- Zoomy new styling
- Fuel-conscious in all forms
- Well-damped ride
- Inconsistent steering feel
- Seats feel rather firm
- Cabin gets noisy at higher speeds
The 2011 Hyundai Sonata takes some smart styling and performance risks to raise its profile.
It’s true in cars as it’s true in politics—to rise above the clutter, you need to make a dramatic statement. While Hyundai won’t be telling anyone it can “see Russia from its house!” anytime soon, it’s given its mainstream, mid-size Sonata a refreshing new look and a new mission.
The goal: to dislodge some Nissan Altima and Ford Fusion buyers (along with shoppers considering the Camry, Malibu and Accord) and bring them into the Hyundai fold.
So, how’s the hopey-changey thing working out for the big Hyundai four-door? Very well, thanks. Sales are the best ever, and it’s largely a matter of the right look, matching up with the right features and the right fuel-economy number on the sticker. The Sonata’s ditched formality for fab new lines, inside and out. It’s skipping the V-6 route and instead fitting the car with a four-cylinder that rates up to 35 mpg—a little lower if it’s fitted with a turbocharger, considerably more if it’s teamed with Hyundai’s new hybrid technology. In any version it meets our performance expectations; both the Hybrid and 2.0T versions thrill us beyond the norms, for their own distinct reasons.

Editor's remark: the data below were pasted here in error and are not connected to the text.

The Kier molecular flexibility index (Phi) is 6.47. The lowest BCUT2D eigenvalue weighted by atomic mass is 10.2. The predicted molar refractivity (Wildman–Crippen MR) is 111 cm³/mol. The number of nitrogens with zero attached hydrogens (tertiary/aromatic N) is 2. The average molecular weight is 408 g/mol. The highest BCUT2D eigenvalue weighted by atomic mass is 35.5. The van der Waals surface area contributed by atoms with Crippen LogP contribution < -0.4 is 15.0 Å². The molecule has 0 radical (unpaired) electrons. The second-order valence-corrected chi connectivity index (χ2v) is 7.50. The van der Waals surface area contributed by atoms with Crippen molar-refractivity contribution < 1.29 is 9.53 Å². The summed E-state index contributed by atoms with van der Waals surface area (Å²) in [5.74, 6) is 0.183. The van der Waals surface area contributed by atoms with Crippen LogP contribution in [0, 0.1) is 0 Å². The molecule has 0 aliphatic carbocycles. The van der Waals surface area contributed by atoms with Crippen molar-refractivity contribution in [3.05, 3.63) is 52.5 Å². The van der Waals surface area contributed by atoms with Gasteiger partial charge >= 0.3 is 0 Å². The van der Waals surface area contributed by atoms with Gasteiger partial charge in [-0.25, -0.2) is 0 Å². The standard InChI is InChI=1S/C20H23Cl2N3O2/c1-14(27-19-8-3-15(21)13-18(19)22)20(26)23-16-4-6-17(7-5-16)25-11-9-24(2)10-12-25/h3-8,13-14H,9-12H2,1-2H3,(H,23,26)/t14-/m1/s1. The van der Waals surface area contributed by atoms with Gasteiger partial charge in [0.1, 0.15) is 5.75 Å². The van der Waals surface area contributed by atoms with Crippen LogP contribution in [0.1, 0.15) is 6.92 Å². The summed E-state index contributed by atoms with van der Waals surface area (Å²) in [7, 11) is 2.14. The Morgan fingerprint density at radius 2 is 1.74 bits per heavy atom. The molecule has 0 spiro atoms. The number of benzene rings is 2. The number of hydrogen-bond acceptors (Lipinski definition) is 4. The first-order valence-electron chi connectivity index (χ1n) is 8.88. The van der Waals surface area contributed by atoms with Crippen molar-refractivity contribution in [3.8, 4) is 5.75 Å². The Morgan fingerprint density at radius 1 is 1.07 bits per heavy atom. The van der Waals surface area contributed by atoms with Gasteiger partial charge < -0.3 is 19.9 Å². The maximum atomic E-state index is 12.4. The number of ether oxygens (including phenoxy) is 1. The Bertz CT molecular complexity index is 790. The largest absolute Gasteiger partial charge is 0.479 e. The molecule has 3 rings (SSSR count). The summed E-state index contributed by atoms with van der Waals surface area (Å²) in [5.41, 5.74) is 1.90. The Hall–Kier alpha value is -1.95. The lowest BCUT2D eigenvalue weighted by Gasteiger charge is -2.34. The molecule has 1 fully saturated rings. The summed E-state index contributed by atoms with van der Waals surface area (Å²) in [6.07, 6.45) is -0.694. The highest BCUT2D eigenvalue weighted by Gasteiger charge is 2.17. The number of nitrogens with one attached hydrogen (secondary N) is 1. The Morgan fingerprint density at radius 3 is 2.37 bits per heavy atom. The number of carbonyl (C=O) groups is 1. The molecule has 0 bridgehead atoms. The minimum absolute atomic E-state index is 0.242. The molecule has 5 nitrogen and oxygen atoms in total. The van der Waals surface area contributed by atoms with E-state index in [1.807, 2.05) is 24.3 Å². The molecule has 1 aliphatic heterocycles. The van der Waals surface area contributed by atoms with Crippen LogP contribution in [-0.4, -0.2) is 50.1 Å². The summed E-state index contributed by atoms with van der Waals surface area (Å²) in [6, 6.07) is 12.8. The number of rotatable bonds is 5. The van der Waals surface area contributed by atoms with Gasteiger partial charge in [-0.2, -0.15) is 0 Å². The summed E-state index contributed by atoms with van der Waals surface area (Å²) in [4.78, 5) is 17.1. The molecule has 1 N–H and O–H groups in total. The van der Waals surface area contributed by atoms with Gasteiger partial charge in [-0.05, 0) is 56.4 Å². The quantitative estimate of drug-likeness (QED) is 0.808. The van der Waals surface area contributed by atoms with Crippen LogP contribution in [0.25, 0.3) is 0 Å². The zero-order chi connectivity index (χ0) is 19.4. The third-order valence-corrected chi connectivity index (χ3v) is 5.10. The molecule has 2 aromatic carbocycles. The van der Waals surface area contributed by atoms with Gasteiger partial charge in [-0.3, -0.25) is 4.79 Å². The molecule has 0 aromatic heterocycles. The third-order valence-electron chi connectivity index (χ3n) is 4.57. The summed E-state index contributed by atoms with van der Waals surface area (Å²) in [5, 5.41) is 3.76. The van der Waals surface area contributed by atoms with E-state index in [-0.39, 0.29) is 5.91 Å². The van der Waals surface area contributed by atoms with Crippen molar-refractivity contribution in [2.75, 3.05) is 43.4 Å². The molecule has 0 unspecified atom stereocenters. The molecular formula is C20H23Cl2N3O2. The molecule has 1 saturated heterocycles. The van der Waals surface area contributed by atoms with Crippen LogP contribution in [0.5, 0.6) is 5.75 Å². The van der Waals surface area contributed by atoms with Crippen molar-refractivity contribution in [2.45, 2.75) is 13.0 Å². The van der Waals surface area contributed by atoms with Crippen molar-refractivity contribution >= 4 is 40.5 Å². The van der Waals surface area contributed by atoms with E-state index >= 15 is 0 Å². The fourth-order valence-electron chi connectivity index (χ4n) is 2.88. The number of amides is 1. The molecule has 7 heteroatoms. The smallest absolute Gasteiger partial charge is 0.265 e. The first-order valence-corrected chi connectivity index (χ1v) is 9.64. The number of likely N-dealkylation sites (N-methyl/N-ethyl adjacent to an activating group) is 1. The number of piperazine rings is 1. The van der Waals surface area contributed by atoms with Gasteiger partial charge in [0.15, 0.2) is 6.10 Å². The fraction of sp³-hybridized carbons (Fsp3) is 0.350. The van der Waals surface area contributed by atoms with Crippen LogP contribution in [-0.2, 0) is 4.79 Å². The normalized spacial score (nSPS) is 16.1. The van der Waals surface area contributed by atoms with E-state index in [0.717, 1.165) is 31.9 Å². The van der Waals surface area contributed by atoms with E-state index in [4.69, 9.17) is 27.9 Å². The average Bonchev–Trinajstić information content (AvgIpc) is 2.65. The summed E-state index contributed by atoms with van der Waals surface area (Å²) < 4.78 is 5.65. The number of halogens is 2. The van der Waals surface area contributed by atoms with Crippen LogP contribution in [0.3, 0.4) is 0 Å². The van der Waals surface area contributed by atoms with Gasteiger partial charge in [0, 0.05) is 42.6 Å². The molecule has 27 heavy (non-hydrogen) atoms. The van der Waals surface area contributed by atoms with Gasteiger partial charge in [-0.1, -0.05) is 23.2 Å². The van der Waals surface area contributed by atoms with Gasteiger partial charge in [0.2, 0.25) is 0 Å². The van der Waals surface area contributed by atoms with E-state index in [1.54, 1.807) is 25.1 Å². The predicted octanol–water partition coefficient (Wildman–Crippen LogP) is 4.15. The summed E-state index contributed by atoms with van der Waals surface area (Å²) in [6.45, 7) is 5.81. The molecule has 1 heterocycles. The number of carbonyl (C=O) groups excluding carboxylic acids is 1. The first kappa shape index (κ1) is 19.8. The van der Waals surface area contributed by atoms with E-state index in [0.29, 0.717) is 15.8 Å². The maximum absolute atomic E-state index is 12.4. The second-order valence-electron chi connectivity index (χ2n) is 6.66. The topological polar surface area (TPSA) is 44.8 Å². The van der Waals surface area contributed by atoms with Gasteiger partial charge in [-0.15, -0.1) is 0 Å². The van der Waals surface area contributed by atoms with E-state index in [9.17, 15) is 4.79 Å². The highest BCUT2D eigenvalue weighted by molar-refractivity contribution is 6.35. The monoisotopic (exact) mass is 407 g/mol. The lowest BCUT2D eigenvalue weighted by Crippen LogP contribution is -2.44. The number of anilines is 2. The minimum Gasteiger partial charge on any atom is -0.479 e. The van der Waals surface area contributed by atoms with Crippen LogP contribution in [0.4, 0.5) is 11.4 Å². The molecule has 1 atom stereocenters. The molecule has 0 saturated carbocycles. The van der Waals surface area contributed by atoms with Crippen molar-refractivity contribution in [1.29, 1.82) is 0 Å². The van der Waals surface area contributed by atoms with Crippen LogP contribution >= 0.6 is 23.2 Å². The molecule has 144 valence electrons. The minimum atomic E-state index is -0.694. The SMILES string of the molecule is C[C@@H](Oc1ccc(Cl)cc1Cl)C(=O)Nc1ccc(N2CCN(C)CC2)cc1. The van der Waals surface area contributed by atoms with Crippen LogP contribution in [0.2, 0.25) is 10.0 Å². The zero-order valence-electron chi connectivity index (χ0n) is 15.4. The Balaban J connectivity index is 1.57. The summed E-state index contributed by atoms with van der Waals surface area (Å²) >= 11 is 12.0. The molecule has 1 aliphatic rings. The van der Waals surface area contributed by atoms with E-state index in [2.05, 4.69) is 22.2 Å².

Inside, there’s more usable room than ever, and it’s finished in an agreeable way, though we’d love to see softer seats and a little less gloss black plastic. The steering could use some more refinement in feel, too. It works great in sweeping turns, but wanders a touch on some highway surfaces. While they’re at it, Hyundai needs to buckle down on interior noise. On asphalt roads, the Sonata’s low rolling resistance tires generate lots of noise, overpowering even the good mid-level speakers.
You’ll probably overlook those minor flaws given the Sonata’s extremely smart pricing. All this space, frugality and good looks can be had for less than $20,000—and comes with USB, Bluetooth, and satellite radio. The turbo version adds more than 80 horsepower, but only raises the price to about $25,000 base. The Hybrid will earn around 39-40 mpg in highway driving—with a base price of about $26,000, not much more than the much smaller Honda Civic Hybrid.